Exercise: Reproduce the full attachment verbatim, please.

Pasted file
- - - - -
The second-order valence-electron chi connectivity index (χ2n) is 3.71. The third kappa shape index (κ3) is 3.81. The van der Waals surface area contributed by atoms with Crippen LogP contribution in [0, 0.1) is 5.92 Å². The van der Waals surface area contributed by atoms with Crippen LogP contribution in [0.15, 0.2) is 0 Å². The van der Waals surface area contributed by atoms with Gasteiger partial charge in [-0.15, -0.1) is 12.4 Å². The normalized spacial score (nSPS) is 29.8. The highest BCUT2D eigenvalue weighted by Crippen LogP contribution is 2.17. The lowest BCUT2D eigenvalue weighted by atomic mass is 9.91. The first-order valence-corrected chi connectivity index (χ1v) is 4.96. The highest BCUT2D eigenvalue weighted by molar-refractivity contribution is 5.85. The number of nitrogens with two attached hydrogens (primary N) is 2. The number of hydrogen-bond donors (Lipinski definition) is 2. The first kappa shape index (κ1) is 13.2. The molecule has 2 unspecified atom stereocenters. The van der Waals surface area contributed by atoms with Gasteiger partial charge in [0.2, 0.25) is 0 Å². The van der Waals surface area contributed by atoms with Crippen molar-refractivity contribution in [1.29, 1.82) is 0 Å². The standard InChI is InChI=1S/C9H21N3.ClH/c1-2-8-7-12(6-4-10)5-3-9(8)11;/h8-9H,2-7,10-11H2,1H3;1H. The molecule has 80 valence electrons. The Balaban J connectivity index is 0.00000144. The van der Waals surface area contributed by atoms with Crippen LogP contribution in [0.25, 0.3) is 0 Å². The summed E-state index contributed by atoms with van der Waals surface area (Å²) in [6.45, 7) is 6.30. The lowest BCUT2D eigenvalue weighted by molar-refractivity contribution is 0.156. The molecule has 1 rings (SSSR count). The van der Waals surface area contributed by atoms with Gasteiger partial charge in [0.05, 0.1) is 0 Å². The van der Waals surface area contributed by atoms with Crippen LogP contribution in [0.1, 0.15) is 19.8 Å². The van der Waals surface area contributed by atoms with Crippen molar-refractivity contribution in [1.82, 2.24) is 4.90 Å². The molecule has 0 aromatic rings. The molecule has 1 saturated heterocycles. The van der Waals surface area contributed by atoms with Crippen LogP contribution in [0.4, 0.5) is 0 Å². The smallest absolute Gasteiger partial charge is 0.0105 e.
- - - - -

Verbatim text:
The second-order valence-electron chi connectivity index (χ2n) is 3.71. The third kappa shape index (κ3) is 3.81. The van der Waals surface area contributed by atoms with Crippen LogP contribution in [0, 0.1) is 5.92 Å². The van der Waals surface area contributed by atoms with Crippen LogP contribution in [0.15, 0.2) is 0 Å². The van der Waals surface area contributed by atoms with Gasteiger partial charge in [-0.15, -0.1) is 12.4 Å². The normalized spacial score (nSPS) is 29.8. The highest BCUT2D eigenvalue weighted by Crippen LogP contribution is 2.17. The lowest BCUT2D eigenvalue weighted by atomic mass is 9.91. The first-order valence-corrected chi connectivity index (χ1v) is 4.96. The highest BCUT2D eigenvalue weighted by molar-refractivity contribution is 5.85. The number of nitrogens with two attached hydrogens (primary N) is 2. The number of hydrogen-bond donors (Lipinski definition) is 2. The first kappa shape index (κ1) is 13.2. The molecule has 2 unspecified atom stereocenters. The van der Waals surface area contributed by atoms with Gasteiger partial charge in [0.2, 0.25) is 0 Å². The van der Waals surface area contributed by atoms with Crippen molar-refractivity contribution in [1.29, 1.82) is 0 Å². The standard InChI is InChI=1S/C9H21N3.ClH/c1-2-8-7-12(6-4-10)5-3-9(8)11;/h8-9H,2-7,10-11H2,1H3;1H. The molecule has 80 valence electrons. The Balaban J connectivity index is 0.00000144. The van der Waals surface area contributed by atoms with Crippen LogP contribution in [0.25, 0.3) is 0 Å². The summed E-state index contributed by atoms with van der Waals surface area (Å²) in [6.45, 7) is 6.30. The lowest BCUT2D eigenvalue weighted by molar-refractivity contribution is 0.156. The molecule has 1 rings (SSSR count). The van der Waals surface area contributed by atoms with Gasteiger partial charge in [0.05, 0.1) is 0 Å². The van der Waals surface area contributed by atoms with Crippen LogP contribution in [0.1, 0.15) is 19.8 Å². The van der Waals surface area contributed by atoms with Crippen molar-refractivity contribution in [1.82, 2.24) is 4.90 Å². The molecule has 0 aromatic rings. The molecule has 1 saturated heterocycles. The van der Waals surface area contributed by atoms with Crippen LogP contribution in [0.4, 0.5) is 0 Å². The smallest absolute Gasteiger partial charge is 0.0105 e.